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I have been placed in charged of overseeing our DB and web servers (SQL Server 2005/2008.) Not being a technical person, what reports should I request on a weekly/monthly basis to asses the health of our database?

I am thinking resource useage (ram/cpu/io). Database size and growth rate.

Error log?

Anything else I should be looking for to be proactive?

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migrated from Dec 21 '11 at 19:09

This question came from our site for system and network administrators.

Your question essentially reduces to "How should I, a non-technical beginner, become a DBA?" This is far too broad a scope to be a good question. As it says in the FAQ, "Your questions should be reasonably scoped. If you can imagine an entire book that answers your question, you’re asking too much." I know you're new to this, and thus you may not realize that you just asked a book-sized question, but you did young grasshopper. :) There's a reason people make a career out of being a DBA. It's a complex subject. – Jonathan Van Matre Dec 21 '11 at 19:53
I disagree with Johnathan. The OP is asking for the specific trackables that a non-DBA can use to gauge health of the database. Those figures would include average query times (if RAM/CPU usage is also being tracked), RAM and CPU usage on average (as well as the system loads), disk space for the data and indexes, and disk usage for those. With those values, a non-DBA can guesstimate the average health of a DBA. – jcolebrand Dec 21 '11 at 20:19
@jcolebrand I'm judging the breadth of the question, not the ability of the person. I am sure Alex is capable & smart & will make a great DBA. But I wouldn't regard a simple list of trackables as an upvote-worthy answer. There's no report that spits out a "Your database is healthy" message. If I say "Monitor the Disk Queue Length" to someone new to the field, I'm going to be saying it as a lead-in to a larger discussion of benchmarking and profiling and understanding what that datum means. "Health" is not just about having an EKG machine, it's about reading what it is telling you. – Jonathan Van Matre Dec 21 '11 at 20:36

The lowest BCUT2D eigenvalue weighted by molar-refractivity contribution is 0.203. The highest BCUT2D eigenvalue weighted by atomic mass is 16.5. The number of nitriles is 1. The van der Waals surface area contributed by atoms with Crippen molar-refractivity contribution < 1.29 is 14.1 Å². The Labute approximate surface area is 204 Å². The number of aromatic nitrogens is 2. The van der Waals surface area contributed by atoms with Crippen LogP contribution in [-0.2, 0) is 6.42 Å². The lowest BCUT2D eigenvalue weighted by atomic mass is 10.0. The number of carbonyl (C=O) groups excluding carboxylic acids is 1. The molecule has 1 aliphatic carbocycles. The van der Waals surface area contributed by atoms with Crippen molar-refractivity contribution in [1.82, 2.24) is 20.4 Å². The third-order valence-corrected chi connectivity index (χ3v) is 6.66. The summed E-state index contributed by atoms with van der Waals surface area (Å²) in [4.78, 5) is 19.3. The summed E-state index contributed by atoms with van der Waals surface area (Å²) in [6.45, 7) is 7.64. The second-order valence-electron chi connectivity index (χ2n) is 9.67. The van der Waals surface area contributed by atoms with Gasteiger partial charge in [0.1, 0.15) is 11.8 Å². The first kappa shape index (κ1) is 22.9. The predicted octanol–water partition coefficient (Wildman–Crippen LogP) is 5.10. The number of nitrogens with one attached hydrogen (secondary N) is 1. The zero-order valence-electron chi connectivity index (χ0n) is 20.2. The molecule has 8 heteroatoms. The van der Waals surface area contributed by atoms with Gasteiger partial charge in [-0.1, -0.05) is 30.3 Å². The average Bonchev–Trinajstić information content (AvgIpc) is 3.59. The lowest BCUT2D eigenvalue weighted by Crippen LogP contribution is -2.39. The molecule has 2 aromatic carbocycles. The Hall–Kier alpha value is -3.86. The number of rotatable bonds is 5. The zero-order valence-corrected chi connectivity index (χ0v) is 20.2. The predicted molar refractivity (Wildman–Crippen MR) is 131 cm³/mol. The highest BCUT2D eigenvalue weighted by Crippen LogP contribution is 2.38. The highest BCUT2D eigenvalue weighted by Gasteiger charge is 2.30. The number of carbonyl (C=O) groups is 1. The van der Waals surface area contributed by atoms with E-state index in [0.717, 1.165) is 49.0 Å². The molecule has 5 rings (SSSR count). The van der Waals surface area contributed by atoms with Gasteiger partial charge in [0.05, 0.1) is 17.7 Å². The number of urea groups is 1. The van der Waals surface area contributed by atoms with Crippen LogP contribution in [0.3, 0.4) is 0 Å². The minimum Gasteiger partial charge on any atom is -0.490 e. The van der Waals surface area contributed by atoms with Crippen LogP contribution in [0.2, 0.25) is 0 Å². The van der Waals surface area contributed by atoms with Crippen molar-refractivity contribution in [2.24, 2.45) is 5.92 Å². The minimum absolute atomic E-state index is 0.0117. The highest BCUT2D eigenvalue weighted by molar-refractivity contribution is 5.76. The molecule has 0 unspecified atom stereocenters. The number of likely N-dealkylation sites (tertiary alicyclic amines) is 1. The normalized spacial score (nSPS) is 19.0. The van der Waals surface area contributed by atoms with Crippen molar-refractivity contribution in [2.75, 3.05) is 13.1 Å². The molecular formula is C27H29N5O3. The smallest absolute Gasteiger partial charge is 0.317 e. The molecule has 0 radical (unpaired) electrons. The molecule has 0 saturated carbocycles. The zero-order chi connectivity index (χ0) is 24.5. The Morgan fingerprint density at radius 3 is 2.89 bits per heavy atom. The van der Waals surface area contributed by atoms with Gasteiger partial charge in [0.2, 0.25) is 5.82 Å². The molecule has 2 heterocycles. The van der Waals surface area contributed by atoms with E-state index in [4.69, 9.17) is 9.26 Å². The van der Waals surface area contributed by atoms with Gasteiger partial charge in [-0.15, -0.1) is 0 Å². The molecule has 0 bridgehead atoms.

@JonathanVM he specifically isn't trying to be a dba, so what reason would he have for trying to become a great dba? He's trying to learn from our expertise what are the tattletales that he's soon to have problems. He doesn't need to understand the intricacies of what does it mean for SqlServer:BufferManager.FreePages to have a value of 320 (means you're running desperately low on free memory vs memory in use) but what are the canary values. – jcolebrand Dec 21 '11 at 21:59
up vote 3 down vote accepted

SQL Server 2005 Microsoft put out a Dashboard report that is very useful for getting a good overview of what resource usage is, you can download that here. This is a quick post about using it with SQL Server 2008. That I know of this is reports that you run on the fly, I don't know if you can schedule them but I'm sure someone has.

I also believe with SQL Server 2005 if you are at SP2 or higher there are some canned reports that will show up in SSMS for you. Then with SQL Server 2008 the activity monitor is pretty good place to start, there are some good improvements in it compared to SQL 2005.

You can do a search on the web for checklist and such, or "how to monitor __" that will get you started. Some things are going to require you to capture the info from system views in some manner over time so you can pick up the trend (example: database size growth). It is just a matter of finding what you find the easiest to implement and gives you what you want without effecting performance on your systems.

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